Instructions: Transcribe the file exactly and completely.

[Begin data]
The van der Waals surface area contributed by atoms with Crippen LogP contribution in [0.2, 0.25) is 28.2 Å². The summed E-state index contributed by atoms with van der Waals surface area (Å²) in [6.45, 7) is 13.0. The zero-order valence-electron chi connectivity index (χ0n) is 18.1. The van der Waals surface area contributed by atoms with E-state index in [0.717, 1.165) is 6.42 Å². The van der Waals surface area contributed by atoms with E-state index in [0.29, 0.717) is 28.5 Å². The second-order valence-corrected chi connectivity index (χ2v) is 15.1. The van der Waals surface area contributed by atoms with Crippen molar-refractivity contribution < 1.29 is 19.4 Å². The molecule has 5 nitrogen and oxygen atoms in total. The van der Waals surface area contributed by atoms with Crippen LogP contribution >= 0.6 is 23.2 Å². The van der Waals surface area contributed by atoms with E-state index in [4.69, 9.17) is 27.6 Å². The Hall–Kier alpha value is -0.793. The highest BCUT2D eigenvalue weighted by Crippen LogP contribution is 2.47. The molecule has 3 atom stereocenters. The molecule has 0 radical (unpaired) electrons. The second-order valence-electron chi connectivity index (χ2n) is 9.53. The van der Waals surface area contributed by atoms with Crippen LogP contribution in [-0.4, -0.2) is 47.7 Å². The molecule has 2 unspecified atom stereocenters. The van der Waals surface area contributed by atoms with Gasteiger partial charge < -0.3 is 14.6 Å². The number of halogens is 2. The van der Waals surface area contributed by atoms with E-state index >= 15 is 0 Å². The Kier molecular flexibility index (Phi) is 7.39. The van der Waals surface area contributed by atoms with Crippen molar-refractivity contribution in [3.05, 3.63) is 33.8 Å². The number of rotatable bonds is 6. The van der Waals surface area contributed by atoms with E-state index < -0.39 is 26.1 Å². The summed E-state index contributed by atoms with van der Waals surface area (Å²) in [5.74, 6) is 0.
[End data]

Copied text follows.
The van der Waals surface area contributed by atoms with Crippen LogP contribution in [0.2, 0.25) is 28.2 Å². The summed E-state index contributed by atoms with van der Waals surface area (Å²) in [6.45, 7) is 13.0. The zero-order valence-electron chi connectivity index (χ0n) is 18.1. The van der Waals surface area contributed by atoms with E-state index in [0.717, 1.165) is 6.42 Å². The van der Waals surface area contributed by atoms with E-state index in [0.29, 0.717) is 28.5 Å². The second-order valence-corrected chi connectivity index (χ2v) is 15.1. The van der Waals surface area contributed by atoms with Crippen molar-refractivity contribution < 1.29 is 19.4 Å². The molecule has 5 nitrogen and oxygen atoms in total. The van der Waals surface area contributed by atoms with Crippen LogP contribution >= 0.6 is 23.2 Å². The van der Waals surface area contributed by atoms with E-state index in [4.69, 9.17) is 27.6 Å². The Hall–Kier alpha value is -0.793. The highest BCUT2D eigenvalue weighted by Crippen LogP contribution is 2.47. The molecule has 3 atom stereocenters. The molecule has 0 radical (unpaired) electrons. The second-order valence-electron chi connectivity index (χ2n) is 9.53. The van der Waals surface area contributed by atoms with Crippen LogP contribution in [-0.4, -0.2) is 47.7 Å². The molecule has 2 unspecified atom stereocenters. The van der Waals surface area contributed by atoms with Gasteiger partial charge < -0.3 is 14.6 Å². The number of halogens is 2. The van der Waals surface area contributed by atoms with E-state index >= 15 is 0 Å². The Kier molecular flexibility index (Phi) is 7.39. The van der Waals surface area contributed by atoms with Crippen molar-refractivity contribution in [3.05, 3.63) is 33.8 Å². The number of rotatable bonds is 6. The van der Waals surface area contributed by atoms with E-state index < -0.39 is 26.1 Å². The summed E-state index contributed by atoms with van der Waals surface area (Å²) in [5.74, 6) is 0.